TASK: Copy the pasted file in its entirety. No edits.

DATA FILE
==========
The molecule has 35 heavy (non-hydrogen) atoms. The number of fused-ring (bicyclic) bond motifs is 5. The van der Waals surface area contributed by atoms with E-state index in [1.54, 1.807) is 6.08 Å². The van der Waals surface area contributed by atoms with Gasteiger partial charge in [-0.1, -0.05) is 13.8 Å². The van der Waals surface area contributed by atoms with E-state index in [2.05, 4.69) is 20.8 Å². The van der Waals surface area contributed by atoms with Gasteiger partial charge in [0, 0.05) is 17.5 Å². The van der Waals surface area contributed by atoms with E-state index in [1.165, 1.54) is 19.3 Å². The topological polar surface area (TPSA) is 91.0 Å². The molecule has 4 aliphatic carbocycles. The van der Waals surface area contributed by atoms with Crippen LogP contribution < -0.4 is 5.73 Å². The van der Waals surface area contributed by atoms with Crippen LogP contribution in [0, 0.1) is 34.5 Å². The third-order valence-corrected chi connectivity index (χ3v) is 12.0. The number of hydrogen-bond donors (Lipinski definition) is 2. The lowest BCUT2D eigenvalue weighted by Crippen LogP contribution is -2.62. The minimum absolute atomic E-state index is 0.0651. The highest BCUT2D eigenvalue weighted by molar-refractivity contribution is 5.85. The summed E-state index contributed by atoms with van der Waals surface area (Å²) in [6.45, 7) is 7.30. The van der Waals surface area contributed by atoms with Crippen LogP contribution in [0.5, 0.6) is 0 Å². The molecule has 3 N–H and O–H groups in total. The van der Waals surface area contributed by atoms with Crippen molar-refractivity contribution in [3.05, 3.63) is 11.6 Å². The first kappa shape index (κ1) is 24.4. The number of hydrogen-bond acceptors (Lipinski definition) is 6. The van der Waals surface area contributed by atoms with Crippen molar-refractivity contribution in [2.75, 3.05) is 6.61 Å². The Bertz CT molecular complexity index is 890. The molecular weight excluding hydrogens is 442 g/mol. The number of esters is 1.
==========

The molecule has 35 heavy (non-hydrogen) atoms. The number of fused-ring (bicyclic) bond motifs is 5. The van der Waals surface area contributed by atoms with E-state index in [1.54, 1.807) is 6.08 Å². The van der Waals surface area contributed by atoms with Gasteiger partial charge in [-0.1, -0.05) is 13.8 Å². The van der Waals surface area contributed by atoms with E-state index in [2.05, 4.69) is 20.8 Å². The van der Waals surface area contributed by atoms with Gasteiger partial charge in [0, 0.05) is 17.5 Å². The van der Waals surface area contributed by atoms with E-state index in [1.165, 1.54) is 19.3 Å². The topological polar surface area (TPSA) is 91.0 Å². The molecule has 4 aliphatic carbocycles. The van der Waals surface area contributed by atoms with Crippen LogP contribution < -0.4 is 5.73 Å². The van der Waals surface area contributed by atoms with Crippen LogP contribution in [0, 0.1) is 34.5 Å². The third-order valence-corrected chi connectivity index (χ3v) is 12.0. The number of hydrogen-bond donors (Lipinski definition) is 2. The lowest BCUT2D eigenvalue weighted by Crippen LogP contribution is -2.62. The minimum absolute atomic E-state index is 0.0651. The highest BCUT2D eigenvalue weighted by molar-refractivity contribution is 5.85. The summed E-state index contributed by atoms with van der Waals surface area (Å²) in [6.45, 7) is 7.30. The van der Waals surface area contributed by atoms with Crippen LogP contribution in [0.5, 0.6) is 0 Å². The molecule has 3 N–H and O–H groups in total. The van der Waals surface area contributed by atoms with Crippen molar-refractivity contribution in [3.05, 3.63) is 11.6 Å². The first kappa shape index (κ1) is 24.4. The number of hydrogen-bond acceptors (Lipinski definition) is 6. The van der Waals surface area contributed by atoms with Crippen molar-refractivity contribution in [2.75, 3.05) is 6.61 Å². The Bertz CT molecular complexity index is 890. The molecular weight excluding hydrogens is 442 g/mol. The number of esters is 1.